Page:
Three Unanswered Questions on Covered California’s Bogus Premium “Study”

On Thursday, Covered California, the state’s health insurance Exchange, released a purported study providing estimates of premium increases over the next three years. The report itself provides precious little specificity regarding premium increases — not least because no one can know such details so far in advance. It seems purposefully designed around a blaring headline — “Premium Increases of Up to 90 Percent!!!” — with the rest largely window dressing.

The report also contains premium estimates for all 50 states. There seems little reason for the California state Exchange to commission a report on premium levels nationwide — particularly because the report does not provide anything more than a possible range of premium increases in each state. Either the Exchange views itself as part of the #Resistance to President Trump, it wants to use the headlines to motivate Congress to pass a “stability” package — or both. (Probably both.)

Is Covered California’s Actuary Biased?

A footnote in the paper notes that “the leadership on the analysis” in the paper was “provided by Covered California’s Chief Actuary, John Bertko.” Bertko’s name came up in another document, one I received last summer, following a Public Records Act request to Covered California. In the September 2016 email exchange, Bertko forwarded an article to colleagues regarding the status of legal action on cost-sharing reductions (CSRs), along with a note stating that “I think the court case on CSRs is unlikely to go the wrong way.”

He was wrong factually, of course. Judge Rosemary Collyer ruled that the Obama Administration lacked a valid appropriation to make CSR payments in May 2016, and Judge Vince Chhabria last fall denied a motion by state attorneys general requiring the Trump Administration to make the payments.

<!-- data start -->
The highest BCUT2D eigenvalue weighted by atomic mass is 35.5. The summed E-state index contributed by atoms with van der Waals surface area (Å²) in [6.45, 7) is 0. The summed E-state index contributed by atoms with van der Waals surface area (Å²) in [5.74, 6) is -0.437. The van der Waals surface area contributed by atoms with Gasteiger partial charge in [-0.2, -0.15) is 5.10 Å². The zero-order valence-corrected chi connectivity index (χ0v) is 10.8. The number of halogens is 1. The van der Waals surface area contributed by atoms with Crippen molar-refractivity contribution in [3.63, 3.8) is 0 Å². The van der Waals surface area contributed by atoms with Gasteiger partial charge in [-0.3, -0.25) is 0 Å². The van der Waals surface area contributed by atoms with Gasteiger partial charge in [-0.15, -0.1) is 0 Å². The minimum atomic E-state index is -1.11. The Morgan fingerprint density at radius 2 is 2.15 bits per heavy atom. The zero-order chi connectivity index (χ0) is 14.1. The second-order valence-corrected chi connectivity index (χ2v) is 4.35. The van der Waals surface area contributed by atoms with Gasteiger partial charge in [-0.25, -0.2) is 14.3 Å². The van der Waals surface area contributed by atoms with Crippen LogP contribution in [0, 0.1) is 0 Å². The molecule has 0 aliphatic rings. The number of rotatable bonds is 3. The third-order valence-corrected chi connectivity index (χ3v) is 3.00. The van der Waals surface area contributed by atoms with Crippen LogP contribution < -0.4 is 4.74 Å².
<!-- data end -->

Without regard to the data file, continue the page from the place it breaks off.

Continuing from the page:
Why Did Covered California Not Prepare for Instability?

When it comes to the CSR issue discussed above, I wrote back in May 2016 that the incoming administration could withdraw the payments unilaterally, and that as a result, “come January 2017, the policy landscape for insurers could look far different” than it did under President Obama.

What did Covered California do regarding that warning? Exactly nothing. My Public Records Act request for all records relating to cost-sharing reductions and rates for the 2017 plan year yielded but two documents. The first, the Bertko e-mail chain referenced above, related solely to how the federal government had addressed the CSR issue. Bertko sent it two months after Covered California announced its rates for the 2017 plan year, and the Exchange’s model contract with insurers mentioned nothing about the federal government not funding CSRs — both demonstrating that Covered California failed to conduct due diligence about whether CSRs could disappear.

The second document Covered California disclosed is an e-mail chain starting on November 21, 2016, two weeks after the election. Covered California Executive Director Peter Lee requested an urgent legal analysis of the CSR issue, allowing Covered California to redact most of the email chain on attorney-client privilege grounds. (I separately removed personal contact information that Covered California left unredacted in the document sent to me.) That said, it doesn’t take a rocket scientist to understand the general context: “Oh ^!%^@#!@—Trump actually got elected! What can he do about CSRs now…?”

Will Peter Lee Actually Enroll in Obamacare Himself?